Infinite Value Mage
Blizzard recently announced a huge change to the future of Hearthstone. They are splitting the constructed side of the game into two different formats, Standard and Wild. Wild is basically the game as it exists now, with any released card being allowed in a deck. Standard however will exclude cards from sets that are over two years old and will be the official tournament format once it releases.
The first card sets being cut from Standard mode are the Naxxramas adventure and the Goblins vs. Gnomes expansion. To put it simply, goodbye Dr. Boom, Piloted Shredder, and Mad Scientist! While it is disheartening that there seems to be no way of changing the meta game without removing entire card sets from the game, overall this is a positive step in Hearthstone’s evolution.
With Reno Jackson being the only League of Explorers card to significantly impact the meta, we once again find ourselves playing the same old decks: Secret Paladin, Mid-range Druid, and Zoolock. So, to keep from simply rehashing old decks, until the Standard format hits, Deck of the Week is going to focus on more novel decks instead of competitive choices. This week’s deck is a mage deck that focuses heavily on the Discover mechanic, humbly called by Savjz, the Infinite Value Mage.
Discover is Hearthstone’s latest mechanic which lets players chose from three cards that are selected at random within the bounds set in the card’s text. The Jeweled Scarab, for example, is a 2 mana 1/1 that discovers a 3 mana card. When played, three random 3 mana cards appear for the player to choose, although it has been confirmed by Blizzard that class cards are four times as likely to be discovered than neutral cards. We also know that class cards for other classes won’t appear, just the class you’re currently playing. The player then selects the card they want and it is added to their hand.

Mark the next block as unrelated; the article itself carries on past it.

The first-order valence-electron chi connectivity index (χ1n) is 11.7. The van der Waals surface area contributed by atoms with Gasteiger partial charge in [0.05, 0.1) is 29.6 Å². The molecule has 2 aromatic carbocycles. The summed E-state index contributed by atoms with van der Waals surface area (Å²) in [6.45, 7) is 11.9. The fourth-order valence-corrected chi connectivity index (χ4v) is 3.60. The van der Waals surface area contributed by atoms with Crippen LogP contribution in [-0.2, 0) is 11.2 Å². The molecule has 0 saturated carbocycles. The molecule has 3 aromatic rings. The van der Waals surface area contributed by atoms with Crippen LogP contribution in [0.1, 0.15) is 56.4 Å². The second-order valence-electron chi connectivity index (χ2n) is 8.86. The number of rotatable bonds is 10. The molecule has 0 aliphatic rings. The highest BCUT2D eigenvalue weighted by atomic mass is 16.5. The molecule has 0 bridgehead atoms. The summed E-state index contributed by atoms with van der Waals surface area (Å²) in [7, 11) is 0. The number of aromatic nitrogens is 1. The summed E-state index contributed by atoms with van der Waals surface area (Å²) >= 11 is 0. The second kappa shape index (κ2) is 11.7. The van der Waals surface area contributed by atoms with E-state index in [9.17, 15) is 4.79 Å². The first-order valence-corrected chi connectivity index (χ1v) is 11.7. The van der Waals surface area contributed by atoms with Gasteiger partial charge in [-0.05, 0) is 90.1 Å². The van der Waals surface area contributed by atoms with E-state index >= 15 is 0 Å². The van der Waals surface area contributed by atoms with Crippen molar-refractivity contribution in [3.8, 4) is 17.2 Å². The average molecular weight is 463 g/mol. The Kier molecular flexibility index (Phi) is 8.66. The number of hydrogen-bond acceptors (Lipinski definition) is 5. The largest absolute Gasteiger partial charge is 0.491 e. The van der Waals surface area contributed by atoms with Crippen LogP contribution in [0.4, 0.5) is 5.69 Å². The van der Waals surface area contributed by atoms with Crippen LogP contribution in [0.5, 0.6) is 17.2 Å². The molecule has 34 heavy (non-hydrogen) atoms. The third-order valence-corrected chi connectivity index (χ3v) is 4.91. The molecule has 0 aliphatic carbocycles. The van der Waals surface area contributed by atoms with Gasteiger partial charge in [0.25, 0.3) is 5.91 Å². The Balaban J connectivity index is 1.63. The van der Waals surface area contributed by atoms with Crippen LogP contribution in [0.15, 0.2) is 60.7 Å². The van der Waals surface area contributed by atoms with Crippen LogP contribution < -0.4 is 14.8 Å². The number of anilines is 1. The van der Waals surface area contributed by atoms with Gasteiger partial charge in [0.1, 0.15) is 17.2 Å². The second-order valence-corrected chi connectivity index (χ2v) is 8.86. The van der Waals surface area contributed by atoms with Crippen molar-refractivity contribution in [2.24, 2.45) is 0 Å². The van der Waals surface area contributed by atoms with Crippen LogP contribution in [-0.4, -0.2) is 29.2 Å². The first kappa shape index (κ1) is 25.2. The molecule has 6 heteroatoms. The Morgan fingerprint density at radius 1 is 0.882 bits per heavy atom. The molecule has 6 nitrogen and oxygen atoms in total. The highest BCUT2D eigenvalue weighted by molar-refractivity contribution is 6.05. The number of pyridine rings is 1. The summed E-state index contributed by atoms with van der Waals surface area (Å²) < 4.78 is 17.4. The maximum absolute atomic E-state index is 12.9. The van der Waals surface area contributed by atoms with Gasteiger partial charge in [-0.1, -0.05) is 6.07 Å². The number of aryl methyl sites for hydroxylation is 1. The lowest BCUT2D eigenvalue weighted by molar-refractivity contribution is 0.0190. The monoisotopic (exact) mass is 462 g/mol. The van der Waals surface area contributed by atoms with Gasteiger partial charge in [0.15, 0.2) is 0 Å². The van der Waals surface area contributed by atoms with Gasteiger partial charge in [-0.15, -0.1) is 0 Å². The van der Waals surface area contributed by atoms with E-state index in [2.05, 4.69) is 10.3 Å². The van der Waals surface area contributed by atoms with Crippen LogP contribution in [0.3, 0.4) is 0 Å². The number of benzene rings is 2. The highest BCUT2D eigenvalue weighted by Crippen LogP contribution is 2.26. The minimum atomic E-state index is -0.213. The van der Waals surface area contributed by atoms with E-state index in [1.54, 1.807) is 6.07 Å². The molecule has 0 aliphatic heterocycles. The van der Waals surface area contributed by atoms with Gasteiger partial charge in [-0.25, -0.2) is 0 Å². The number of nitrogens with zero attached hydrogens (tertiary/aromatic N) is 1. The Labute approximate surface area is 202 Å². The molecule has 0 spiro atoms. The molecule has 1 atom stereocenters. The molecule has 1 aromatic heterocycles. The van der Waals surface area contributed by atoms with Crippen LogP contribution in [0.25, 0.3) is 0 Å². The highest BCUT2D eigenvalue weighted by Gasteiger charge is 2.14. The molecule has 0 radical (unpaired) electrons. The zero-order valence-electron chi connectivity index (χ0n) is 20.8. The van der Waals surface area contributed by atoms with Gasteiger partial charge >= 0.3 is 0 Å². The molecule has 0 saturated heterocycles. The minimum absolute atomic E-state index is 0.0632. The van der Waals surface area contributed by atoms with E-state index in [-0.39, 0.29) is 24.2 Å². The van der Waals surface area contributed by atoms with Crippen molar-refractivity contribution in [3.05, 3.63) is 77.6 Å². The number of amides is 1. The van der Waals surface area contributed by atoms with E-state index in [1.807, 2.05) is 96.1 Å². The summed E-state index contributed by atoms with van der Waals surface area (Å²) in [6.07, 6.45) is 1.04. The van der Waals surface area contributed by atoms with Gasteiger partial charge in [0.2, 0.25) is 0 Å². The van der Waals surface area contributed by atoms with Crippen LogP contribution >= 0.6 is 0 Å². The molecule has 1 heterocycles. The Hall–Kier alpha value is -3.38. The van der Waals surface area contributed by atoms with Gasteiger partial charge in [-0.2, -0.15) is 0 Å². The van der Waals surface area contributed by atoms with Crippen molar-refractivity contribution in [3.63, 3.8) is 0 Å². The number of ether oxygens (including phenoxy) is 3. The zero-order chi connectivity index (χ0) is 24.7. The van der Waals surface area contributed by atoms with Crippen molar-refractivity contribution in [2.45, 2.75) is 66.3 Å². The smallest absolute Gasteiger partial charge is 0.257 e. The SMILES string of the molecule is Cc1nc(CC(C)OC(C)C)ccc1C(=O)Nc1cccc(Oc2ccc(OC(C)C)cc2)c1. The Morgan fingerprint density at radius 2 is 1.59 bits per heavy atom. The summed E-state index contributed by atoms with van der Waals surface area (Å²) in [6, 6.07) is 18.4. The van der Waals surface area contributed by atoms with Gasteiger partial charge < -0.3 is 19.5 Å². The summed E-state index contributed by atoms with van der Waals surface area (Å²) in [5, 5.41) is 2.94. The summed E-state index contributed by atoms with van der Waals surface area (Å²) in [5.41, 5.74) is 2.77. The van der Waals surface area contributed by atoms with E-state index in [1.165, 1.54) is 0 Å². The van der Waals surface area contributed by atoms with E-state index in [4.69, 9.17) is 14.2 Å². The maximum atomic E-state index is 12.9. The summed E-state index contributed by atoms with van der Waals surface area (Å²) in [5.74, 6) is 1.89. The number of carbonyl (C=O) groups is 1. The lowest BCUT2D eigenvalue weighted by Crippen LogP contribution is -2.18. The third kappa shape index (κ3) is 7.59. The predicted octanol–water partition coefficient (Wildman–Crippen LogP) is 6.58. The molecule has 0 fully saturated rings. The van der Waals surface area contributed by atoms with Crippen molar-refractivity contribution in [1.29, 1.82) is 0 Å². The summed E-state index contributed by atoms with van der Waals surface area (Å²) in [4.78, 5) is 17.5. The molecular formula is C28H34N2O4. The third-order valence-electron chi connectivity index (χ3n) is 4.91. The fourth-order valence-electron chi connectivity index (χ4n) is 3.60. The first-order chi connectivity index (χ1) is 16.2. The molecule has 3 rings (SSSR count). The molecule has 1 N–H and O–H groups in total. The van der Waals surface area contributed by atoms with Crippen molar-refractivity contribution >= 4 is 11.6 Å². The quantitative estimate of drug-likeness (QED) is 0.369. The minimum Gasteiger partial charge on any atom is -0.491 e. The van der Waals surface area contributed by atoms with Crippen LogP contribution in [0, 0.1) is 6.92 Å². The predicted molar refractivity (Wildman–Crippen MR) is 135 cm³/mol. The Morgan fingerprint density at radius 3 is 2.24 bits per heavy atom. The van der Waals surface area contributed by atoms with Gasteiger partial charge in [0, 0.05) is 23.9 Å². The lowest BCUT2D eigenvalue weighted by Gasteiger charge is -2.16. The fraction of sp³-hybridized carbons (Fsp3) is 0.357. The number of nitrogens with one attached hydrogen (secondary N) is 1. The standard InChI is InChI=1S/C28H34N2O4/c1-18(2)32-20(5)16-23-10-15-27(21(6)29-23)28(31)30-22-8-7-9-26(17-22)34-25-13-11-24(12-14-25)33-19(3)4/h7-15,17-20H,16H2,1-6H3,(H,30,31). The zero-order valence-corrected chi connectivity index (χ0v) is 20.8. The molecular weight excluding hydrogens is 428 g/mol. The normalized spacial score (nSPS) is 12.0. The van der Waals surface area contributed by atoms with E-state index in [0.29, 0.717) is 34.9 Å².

The deck is called Infinite Value Mage because using certain tricks allows you to create an almost unlimited number of free cards through Discover. The first trick is the mage secret, Duplicate. Duplicate triggers when your opponent kills one of your minions and then places two copies of that minion back into your hand. Jeweled Scarab is a 1/1 minion and easily removed, which means an unsuspecting opponent will remove it first, giving you a chance to draw two more cards. Ethereal Conjurer also lets you discover a card, and it forces your opponent to make a difficult decision even if they know what your secret is. With 6 attack damage, most opposing decks can’t afford to leave the Conjurer alive because you’ll be dealing 6 damage to their face every turn. However, if they kill it, you get to play two more of them! Just make sure that you trade away your weaker minions on your turn so they don’t trigger Duplicate themselves.
The other trick that duplicates cards in this deck is Echo of Medivh. When you cast this spell, it adds a copy of every minion on your side of the board to your hand. This pairs well with Emperor Thaurissan, since reducing the cost of your minions makes it easier to play them and then cast Echo at the end of your turn. Almost every minion in this deck is worth getting a second copy of, so don’t worry about copying the perfect cards. If you have a board with three or four minions, cash in the Echo of Medivh. Just be careful not to fill your hand and overdraw.